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Blackboard to Canvas Migration

Blackboard to Canvas Migration

Hear from two professors at Cornell who were part of the Academic Learning Management System (LMS) evaluation and their thoughts on Canvas. 

Watch an information session hosted in September 2018 on the Blackboard to Canvas Migration for more information. 

Cornell Information Technologies (CIT) and the Center for Teaching Innovation (CTI) conducted an extensive evaluation of Cornell’s Academic Learning Management System (LMS). This included an evaluation of current use, an analysis of the LMS market, and a thorough review and pilot of alternatives. It culminated in a report presented to the Provost. Drawing on this evaluation, the Provost announced that Cornell will adopt Canvas as its LMS beginning in the Spring semester of 2019. 

The timeline for the Blackboard to Canvas migration is: 

  • Spring 2019: The first semester courses can be taught in Canvas, Blackboard will still be available. 

  • Fall 2019: Courses can be taught in Canvas, Blackboard will still be available. 

  • Spring 2020: All courses using an LMS must use Canvas. 

Like Blackboard, Canvas will provide instructors with:  

  • Automated course enrollment. 

  • Use of existing tools such as TurnItIn, iClicker, and Panopto. 

  • Access to existing libraries of teaching resources such as Kaltura videos. 

  • A clean integration with Library Reserves (Ares). 

Reasons for switching to Canvas include a strong focus on student-centered learning, ease of use, allowing us to prepare for the future, and an opportunity to join with peer institutions.

Student-Centered Learning

Based on the experience of peer institutions, we anticipate students will find Canvas easier to learn and use. 

  • Students participating in the Canvas pilot reported that they enjoyed using it - especially the modern, clean interface.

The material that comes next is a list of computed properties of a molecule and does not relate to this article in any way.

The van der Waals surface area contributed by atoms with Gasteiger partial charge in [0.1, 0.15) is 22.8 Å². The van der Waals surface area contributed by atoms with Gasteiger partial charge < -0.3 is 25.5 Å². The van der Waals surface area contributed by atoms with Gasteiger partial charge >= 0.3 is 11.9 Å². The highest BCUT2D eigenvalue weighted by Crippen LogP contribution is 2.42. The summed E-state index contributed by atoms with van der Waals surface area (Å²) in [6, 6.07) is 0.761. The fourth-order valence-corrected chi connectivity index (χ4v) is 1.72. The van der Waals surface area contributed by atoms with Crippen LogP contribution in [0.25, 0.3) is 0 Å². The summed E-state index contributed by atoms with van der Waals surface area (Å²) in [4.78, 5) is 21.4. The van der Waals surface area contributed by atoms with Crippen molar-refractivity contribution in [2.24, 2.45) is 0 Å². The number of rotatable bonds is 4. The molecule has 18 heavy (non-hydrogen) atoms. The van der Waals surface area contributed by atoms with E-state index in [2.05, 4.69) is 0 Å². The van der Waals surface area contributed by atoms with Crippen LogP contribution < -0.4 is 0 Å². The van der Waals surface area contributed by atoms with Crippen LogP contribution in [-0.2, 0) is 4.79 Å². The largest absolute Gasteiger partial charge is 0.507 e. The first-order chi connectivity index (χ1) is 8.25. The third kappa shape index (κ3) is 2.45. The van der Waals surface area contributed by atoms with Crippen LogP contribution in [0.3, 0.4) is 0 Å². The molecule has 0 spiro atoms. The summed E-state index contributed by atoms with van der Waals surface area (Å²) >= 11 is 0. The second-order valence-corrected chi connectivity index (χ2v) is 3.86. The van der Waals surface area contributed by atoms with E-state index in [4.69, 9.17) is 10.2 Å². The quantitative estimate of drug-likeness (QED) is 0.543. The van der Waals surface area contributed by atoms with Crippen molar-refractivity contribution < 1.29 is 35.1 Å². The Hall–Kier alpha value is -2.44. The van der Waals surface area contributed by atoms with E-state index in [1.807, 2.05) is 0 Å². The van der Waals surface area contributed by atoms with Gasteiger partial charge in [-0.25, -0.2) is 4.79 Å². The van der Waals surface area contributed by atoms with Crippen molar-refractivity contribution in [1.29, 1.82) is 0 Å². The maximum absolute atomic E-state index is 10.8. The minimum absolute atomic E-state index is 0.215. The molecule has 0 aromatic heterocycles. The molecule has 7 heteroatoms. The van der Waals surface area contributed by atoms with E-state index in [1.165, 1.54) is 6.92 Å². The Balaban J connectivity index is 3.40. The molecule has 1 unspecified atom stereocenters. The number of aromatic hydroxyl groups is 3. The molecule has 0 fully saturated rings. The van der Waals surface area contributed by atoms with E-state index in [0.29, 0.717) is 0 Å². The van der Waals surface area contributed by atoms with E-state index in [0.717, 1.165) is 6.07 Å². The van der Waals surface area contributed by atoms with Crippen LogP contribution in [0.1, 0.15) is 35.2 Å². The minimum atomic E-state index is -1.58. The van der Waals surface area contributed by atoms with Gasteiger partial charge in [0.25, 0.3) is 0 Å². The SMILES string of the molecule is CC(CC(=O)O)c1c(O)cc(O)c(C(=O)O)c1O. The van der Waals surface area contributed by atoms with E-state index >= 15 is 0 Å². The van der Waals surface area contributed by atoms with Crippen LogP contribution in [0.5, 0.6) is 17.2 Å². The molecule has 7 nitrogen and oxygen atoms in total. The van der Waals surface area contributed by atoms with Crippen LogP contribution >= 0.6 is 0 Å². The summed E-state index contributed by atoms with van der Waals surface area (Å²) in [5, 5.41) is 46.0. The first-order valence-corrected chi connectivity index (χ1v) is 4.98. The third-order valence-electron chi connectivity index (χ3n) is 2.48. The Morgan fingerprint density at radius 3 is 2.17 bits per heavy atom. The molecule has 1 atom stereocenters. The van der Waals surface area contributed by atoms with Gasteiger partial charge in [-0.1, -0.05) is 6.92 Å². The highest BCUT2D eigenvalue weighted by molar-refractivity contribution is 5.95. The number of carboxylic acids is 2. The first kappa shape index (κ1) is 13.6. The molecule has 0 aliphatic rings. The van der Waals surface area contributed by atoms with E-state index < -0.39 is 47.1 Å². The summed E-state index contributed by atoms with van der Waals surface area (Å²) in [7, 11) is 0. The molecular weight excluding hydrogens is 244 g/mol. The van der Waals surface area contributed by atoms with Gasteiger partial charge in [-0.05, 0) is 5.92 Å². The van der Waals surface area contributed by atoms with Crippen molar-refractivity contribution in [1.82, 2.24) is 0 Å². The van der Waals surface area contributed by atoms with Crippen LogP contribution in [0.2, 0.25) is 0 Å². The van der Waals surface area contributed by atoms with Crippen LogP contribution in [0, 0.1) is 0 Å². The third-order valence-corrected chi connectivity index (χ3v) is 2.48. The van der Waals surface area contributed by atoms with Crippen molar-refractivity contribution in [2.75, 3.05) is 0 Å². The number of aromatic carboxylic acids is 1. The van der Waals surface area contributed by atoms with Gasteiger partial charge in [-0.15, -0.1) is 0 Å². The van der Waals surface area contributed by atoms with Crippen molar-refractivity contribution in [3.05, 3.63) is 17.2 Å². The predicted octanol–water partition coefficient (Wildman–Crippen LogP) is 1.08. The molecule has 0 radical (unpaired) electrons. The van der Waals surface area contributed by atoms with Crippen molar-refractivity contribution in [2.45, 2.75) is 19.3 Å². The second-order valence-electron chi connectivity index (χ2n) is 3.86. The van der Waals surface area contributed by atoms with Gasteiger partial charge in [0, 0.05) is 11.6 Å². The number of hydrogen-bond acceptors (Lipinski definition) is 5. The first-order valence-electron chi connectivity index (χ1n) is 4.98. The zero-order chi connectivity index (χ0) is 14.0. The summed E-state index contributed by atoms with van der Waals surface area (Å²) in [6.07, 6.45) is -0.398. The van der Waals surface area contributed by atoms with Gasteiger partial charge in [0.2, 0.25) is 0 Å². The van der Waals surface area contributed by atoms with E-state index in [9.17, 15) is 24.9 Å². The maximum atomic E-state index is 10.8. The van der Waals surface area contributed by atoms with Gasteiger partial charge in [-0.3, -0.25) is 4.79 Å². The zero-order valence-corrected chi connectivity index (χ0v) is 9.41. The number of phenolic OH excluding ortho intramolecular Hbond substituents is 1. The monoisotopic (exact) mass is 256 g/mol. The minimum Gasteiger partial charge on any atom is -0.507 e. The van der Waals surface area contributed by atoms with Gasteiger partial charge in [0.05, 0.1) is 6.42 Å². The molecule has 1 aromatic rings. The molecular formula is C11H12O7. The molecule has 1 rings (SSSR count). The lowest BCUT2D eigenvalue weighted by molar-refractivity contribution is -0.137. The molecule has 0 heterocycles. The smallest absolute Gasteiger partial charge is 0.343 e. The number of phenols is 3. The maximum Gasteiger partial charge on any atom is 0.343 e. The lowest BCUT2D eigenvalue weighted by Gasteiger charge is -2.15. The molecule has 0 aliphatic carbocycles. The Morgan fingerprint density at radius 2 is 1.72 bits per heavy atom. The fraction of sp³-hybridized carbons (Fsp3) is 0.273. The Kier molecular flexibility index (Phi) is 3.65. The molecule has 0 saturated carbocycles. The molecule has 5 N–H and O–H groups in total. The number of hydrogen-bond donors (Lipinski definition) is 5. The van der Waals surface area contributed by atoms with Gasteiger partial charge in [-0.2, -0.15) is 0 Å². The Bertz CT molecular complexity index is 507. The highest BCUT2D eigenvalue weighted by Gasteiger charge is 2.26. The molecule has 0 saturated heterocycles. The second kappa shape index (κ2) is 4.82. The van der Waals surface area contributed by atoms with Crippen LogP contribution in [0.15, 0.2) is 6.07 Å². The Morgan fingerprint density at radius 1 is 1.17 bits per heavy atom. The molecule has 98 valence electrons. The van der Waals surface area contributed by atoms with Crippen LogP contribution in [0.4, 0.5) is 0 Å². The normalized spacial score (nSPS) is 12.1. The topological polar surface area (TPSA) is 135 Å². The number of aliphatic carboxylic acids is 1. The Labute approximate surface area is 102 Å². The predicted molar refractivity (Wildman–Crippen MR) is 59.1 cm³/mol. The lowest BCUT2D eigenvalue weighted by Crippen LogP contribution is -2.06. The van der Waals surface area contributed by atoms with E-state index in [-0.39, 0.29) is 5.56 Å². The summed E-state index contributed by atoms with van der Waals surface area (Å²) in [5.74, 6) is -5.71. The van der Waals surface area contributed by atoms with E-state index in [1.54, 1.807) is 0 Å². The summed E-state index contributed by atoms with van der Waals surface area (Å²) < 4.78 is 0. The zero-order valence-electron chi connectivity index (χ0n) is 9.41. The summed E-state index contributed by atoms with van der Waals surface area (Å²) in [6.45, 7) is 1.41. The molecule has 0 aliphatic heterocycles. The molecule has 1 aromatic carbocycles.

• Thousands of new students each year learn to use Cornell’s LMS, making ease of use essential.   
  • Moving to Canvas will also connect more of Cornell through one LMS. Pockets of Cornell currently do not use Blackboard and either already use or are considering Canvas. 

Ease of use

Canvas’ great strength is that it is built to be easier to understand and use. Many faculty found Blackboard difficult to use, and most of our pilot faculty found Canvas an improvement. This will save faculty time and make it easier to experiment with new teaching approaches and tools. 

  • We anticipate new faculty will spend less time learning to use Canvas than was needed for Blackboard. 
  • A majority of pilot faculty preferred Canvas to Blackboard. 

Preparing for the future

Canvas better facilitates developing and implementing new teaching tools. It can better support efforts - including Cornell’s growing active learning initiatives - to improve student learning. 

  • Moving to Canvas will allow Cornell to explore new ways to address specific college and department needs that surfaced during the evaluation. 
  • Over time, we expect this to mean that more teaching tools will be available to Cornell faculty. 

A community of institutions

Almost all of our peer institutions have moved to Canvas (e.g. Brown, Columbia, Dartmouth, Stanford, and Yale). This strong community of peer institutions will keep us at the forefront of developing teaching practices and tools. Additionally, Canvas works closely with the extended Canvas community in developing new features. 

We understand there are all kinds of questions about whether people will be able to do what they currently can in Blackboard after we move to Canvas. Many of these questions will be answered in the materials that we will be sharing over the coming months. If you have a more specific question we would be happy to discuss individual concerns. In the meantime, you can find information on Canvas by visiting their website here.

If you have any questions, we welcome you to contact us at: canvas@cornell.edu.

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